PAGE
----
Deaths from heart disease are dropping, but deaths related to high blood pressure and irregular heartbeats are on the rise, a new government study finds.
From 2000 to 2010, the overall death rate from heart disease dropped almost 4 percent each year, the U.S. Centers for Disease Control and Prevention, researchers found. At the same time, death rates linked to high blood pressure-related heart disease increased 1.3 percent a year, according to the study. The researchers also found that deaths tied to irregular heartbeats rose 1 percent a year.
"While we are continuing to improve in the overall heart disease death rate, we still have considerable work to do," said lead researcher Matthew Ritchey, a CDC epidemiologist.
"During this 11-year period, more than 7 million heart disease-related deaths still occurred, including 600,000 deaths in 2010, making heart disease the leading cause of death in the United States," he said.
The study is published in the Nov. 19 issue of the Journal of the American Medical Association. Findings were released early to coincide with a planned presentation Sunday at the American Heart Association (AHA) annual meeting in Chicago.
Heart disease is a broad term for a number of conditions affecting the heart. Coronary heart disease, which is caused by plaque build-up in the blood vessels, is one type of heart disease. Congestive heart failure is another type, and generally occurs when the heart muscle isn't strong enough to pump blood efficiently. Heart disease from the strain of high blood pressure is another type of heart disease, according to the study.
"Despite declines, coronary heart disease remains the leading cause of heart-disease-related death," Ritchey said. "In 2010, it accounted for about 64 percent of all heart-disease-related deaths," he said.
Heart disease also includes abnormal heartbeats (arrhythmias). The normal beating of the heart relies on electrical impulses progressing in a particular pattern. When these impulses do not occur in the correct order, heartbeats become irregular.
Ritchey said the increase in deaths from arrhythmias might be due to the aging population and people living longer with heart failure, kidney disease and high blood pressure.
Although this study didn't report death rates based on the type of arrhythmia, another study -- also presented Sunday at the AHA meeting -- found that the rates of ER visits for a common type of arrhythmia called atrial fibrillation increased by 24 percent from 2006 to 2011.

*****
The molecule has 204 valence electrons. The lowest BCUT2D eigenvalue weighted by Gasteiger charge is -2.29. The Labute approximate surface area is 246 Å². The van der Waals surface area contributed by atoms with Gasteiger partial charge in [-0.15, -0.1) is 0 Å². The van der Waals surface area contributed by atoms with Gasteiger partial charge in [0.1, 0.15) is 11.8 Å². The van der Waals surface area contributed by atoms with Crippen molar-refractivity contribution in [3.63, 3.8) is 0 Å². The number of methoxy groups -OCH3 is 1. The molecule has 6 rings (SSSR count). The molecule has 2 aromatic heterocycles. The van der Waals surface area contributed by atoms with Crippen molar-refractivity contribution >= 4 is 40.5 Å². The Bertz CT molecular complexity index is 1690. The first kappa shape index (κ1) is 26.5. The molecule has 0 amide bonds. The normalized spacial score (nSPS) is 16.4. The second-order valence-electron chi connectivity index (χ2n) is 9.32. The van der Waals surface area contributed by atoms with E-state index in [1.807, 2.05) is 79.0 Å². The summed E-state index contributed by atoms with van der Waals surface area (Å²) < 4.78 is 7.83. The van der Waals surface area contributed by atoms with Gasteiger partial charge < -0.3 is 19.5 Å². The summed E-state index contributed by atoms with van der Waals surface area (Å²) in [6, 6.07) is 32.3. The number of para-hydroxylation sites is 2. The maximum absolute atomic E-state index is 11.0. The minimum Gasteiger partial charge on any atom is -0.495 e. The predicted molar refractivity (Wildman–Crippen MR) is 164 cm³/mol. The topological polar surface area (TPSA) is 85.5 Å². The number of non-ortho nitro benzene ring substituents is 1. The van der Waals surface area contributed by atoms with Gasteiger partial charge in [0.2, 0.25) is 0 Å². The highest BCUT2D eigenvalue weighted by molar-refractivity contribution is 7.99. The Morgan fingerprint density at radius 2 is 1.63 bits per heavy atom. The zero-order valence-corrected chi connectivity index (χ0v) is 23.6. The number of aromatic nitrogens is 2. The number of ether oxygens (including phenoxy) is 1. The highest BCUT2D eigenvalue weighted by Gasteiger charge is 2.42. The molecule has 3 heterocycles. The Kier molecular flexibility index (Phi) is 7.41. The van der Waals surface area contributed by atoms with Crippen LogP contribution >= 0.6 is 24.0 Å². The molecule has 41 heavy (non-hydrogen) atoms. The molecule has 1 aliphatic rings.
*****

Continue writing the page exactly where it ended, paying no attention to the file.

The reasons for the increase in deaths linked to high blood pressure are unclear, but Ritchey thinks that uncontrolled blood pressure and obesity are the likely culprits.
According to the report, deaths associated with high blood pressure increased among whites. For blacks, the rate remained the same, but overall was still higher than the rate in whites.
In 2010, high blood pressure was a leading cause of heart-related death (12 percent) among people 35 to 54 years old, as well as for those in the 55 to 74 age group (6.7 percent), according to the study. In people 75 and older, heart failure was the leading cause for heart-related death at 12 percent, the researchers found.
For the study, Ritchey and his colleagues mined data from a CDC database on death certificate information from every state and the District of Columbia.
"These findings highlight the progress that has been made in helping individuals live healthier lives free of heart disease," said Dr. Gregg Fonarow, a professor of cardiology at the David Geffen School of Medicine at the University of California, Los Angeles.
"Nevertheless, there remain vital opportunities to implement new strategies to prevent and treat heart disease," he said.
Dr. Harlan Krumholz, a professor of cardiology at the Yale School of Medicine, added, "It's great news to see heart disease deaths are declining."
However, he doesn't think these data are reliable, especially when it comes to looking at deaths from subtypes of heart disease.
"I am much more impressed by the overall progress and don't think this data source is particularly useful for honing down on particular subgroups," Krumholz said.
The overall death rates are consistent with what is seen in hospitals for heart attacks and heart failure, he said.
"While we should not get complacent about the gains, we should be very pleased that our current strategies to promote heart health are working," Krumholz said.